Finally, there’s a HUGE difference between “lying to be seen” and “lying to deceive”. Lying to deceive is claiming in your profile that you’re 35 and saying when you meet that you’re 40. What I advocate – what I have advocated – and what I most assuredly advocated when Virginia Vitzthum called me for research on her book – was this stance, which has been my answer to the lying question on the E-Cyrano quiz for four years now.

It’s okay to lie about your age (within a couple of years) as long as you tell the truth later in your profile.

If you list yourself as 49, but come clean in your profile that you’re truly 50, and the person still chooses to contact you, I’m not sure exactly who’s getting hurt. One thing I am sure of: this kind of lying is not indicative of any character flaw beyond insecurity.

Virginia and I exchanged pleasant emails after I read her post, so this isn’t any sort of Online Dating War as the title might indicate.

I was just hoping that someone would take the headline out of context and run with it.

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  1. 1

    Fair enough, Mark. I am a a moralist, and an anti-ageist. Fortunately I’ve always found ageism confounding, which makes experiencing it less traumatic. When I was 9 and first heard the phrase “Don’t trust anyone over 30,” my first thought was “That’s dumb. What happens when the person who says that turns 30?”

    In my day-to-day life I’m not so obsessed with it; if I like a band, I’ll go see that band and not really worry if most of the other people there could be my kid. I make it a point to never hide or lie about my age because I’m not ashamed of it and it is a central piece of biographical data. I was born in 1961. I graduated high school in 1979. I remember the Vietnam War and Patty Hearst. Many of my friends have children in college. This is who I am. We all want to know how old people are because it places them, not just in pop culture references, but in life experience and stages of growth.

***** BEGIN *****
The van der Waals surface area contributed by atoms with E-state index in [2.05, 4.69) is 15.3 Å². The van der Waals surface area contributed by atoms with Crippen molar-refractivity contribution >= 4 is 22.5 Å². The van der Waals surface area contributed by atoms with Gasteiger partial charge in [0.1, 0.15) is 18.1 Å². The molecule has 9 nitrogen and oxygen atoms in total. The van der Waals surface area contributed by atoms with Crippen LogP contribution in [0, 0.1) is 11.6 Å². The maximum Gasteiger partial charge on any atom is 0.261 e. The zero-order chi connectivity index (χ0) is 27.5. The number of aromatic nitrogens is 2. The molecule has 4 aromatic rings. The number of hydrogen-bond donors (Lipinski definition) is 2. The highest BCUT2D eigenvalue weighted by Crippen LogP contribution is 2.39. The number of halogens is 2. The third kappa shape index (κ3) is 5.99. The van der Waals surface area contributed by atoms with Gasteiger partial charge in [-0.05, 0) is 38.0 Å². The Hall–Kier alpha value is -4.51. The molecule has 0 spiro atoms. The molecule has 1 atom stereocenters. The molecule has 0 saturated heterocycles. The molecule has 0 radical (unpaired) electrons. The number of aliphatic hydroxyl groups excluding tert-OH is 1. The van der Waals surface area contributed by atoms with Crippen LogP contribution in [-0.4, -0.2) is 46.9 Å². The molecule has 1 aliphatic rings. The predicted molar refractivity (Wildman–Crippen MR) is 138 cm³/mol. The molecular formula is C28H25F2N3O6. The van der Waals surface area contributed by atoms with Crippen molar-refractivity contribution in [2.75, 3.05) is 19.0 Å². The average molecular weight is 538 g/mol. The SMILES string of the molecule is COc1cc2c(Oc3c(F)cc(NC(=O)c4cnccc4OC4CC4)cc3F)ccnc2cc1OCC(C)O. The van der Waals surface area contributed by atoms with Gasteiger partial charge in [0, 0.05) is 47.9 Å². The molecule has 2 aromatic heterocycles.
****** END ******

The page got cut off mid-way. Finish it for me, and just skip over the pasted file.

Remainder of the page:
And I maintain that to begin lying to conform to a system that encourages lying is to do violence to one’s sense of self. I can get off my high horse and not brand everyone who does so “a liar” across the board, when in Rome and all that. BUT they are at best a wimp. Honesty and courage matter to me, so I want to present myself that way, and I want a guy who does too.

    I won’t lie that being 45 and single is always easy — and the fear of that is enough to make people start pushing that birth year forward. But it’s certainly better and more fun to be those things openly and unashamedly.

    And hence my beef with your good-intentioned advice to me to be 39 in my profile. You just hit one of my buttons.

    Thanks for being reasonable, though we’d probably get more blog attention if we were nastier,

  2. 2

    Evan, you used to do great profile makeovers for Happen Magazine- any chance of them making a comeback?

  3. 3
    Evan Marc Katz

    @ Virginia:

    Have it your way. But in my universe, listing yourself as 39 but admitting that you’re 42 in your profile is the definition of a victimless crime.

    And by the way, my name is Evan.